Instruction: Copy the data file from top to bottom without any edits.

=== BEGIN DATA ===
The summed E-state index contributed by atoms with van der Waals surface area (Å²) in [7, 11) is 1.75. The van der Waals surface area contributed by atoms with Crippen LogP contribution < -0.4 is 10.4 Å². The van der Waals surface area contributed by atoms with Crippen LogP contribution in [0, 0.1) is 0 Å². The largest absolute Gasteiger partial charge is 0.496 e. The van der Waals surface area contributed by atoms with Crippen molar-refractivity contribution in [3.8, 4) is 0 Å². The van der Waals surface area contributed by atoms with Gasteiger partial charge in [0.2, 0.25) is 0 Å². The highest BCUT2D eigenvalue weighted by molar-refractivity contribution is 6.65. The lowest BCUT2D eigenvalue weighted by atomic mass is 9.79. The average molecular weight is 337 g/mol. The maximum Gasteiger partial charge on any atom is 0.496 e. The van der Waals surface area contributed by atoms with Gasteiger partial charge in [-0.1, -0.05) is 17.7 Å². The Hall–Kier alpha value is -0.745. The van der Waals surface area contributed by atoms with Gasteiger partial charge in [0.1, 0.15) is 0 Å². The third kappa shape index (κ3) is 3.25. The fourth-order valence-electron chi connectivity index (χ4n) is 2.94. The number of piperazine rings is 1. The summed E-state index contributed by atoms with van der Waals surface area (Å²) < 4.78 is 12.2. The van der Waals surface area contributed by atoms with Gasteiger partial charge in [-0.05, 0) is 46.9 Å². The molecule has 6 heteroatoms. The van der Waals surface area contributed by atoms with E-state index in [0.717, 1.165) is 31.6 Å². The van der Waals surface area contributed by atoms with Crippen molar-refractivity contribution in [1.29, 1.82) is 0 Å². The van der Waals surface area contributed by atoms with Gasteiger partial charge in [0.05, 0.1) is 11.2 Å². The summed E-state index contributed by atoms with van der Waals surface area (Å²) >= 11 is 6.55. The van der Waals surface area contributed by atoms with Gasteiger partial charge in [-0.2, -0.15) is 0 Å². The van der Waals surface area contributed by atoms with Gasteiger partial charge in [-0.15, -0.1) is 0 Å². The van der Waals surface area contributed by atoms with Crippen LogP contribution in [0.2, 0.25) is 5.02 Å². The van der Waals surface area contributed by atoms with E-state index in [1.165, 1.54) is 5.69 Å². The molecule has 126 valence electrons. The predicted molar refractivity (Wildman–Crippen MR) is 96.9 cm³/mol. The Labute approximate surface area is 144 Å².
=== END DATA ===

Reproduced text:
The summed E-state index contributed by atoms with van der Waals surface area (Å²) in [7, 11) is 1.75. The van der Waals surface area contributed by atoms with Crippen LogP contribution < -0.4 is 10.4 Å². The van der Waals surface area contributed by atoms with Crippen LogP contribution in [0, 0.1) is 0 Å². The largest absolute Gasteiger partial charge is 0.496 e. The van der Waals surface area contributed by atoms with Crippen molar-refractivity contribution in [3.8, 4) is 0 Å². The van der Waals surface area contributed by atoms with Gasteiger partial charge in [0.2, 0.25) is 0 Å². The highest BCUT2D eigenvalue weighted by molar-refractivity contribution is 6.65. The lowest BCUT2D eigenvalue weighted by atomic mass is 9.79. The average molecular weight is 337 g/mol. The maximum Gasteiger partial charge on any atom is 0.496 e. The van der Waals surface area contributed by atoms with Gasteiger partial charge in [-0.1, -0.05) is 17.7 Å². The Hall–Kier alpha value is -0.745. The van der Waals surface area contributed by atoms with Gasteiger partial charge in [0.1, 0.15) is 0 Å². The third kappa shape index (κ3) is 3.25. The fourth-order valence-electron chi connectivity index (χ4n) is 2.94. The number of piperazine rings is 1. The summed E-state index contributed by atoms with van der Waals surface area (Å²) < 4.78 is 12.2. The van der Waals surface area contributed by atoms with Gasteiger partial charge in [-0.05, 0) is 46.9 Å². The molecule has 6 heteroatoms. The van der Waals surface area contributed by atoms with E-state index in [0.717, 1.165) is 31.6 Å². The van der Waals surface area contributed by atoms with Crippen molar-refractivity contribution in [1.29, 1.82) is 0 Å². The van der Waals surface area contributed by atoms with Gasteiger partial charge in [0.05, 0.1) is 11.2 Å². The summed E-state index contributed by atoms with van der Waals surface area (Å²) >= 11 is 6.55. The van der Waals surface area contributed by atoms with Gasteiger partial charge in [-0.2, -0.15) is 0 Å². The van der Waals surface area contributed by atoms with Gasteiger partial charge in [-0.15, -0.1) is 0 Å². The van der Waals surface area contributed by atoms with Crippen LogP contribution in [0.2, 0.25) is 5.02 Å². The van der Waals surface area contributed by atoms with E-state index in [1.165, 1.54) is 5.69 Å². The molecule has 126 valence electrons. The predicted molar refractivity (Wildman–Crippen MR) is 96.9 cm³/mol. The Labute approximate surface area is 144 Å².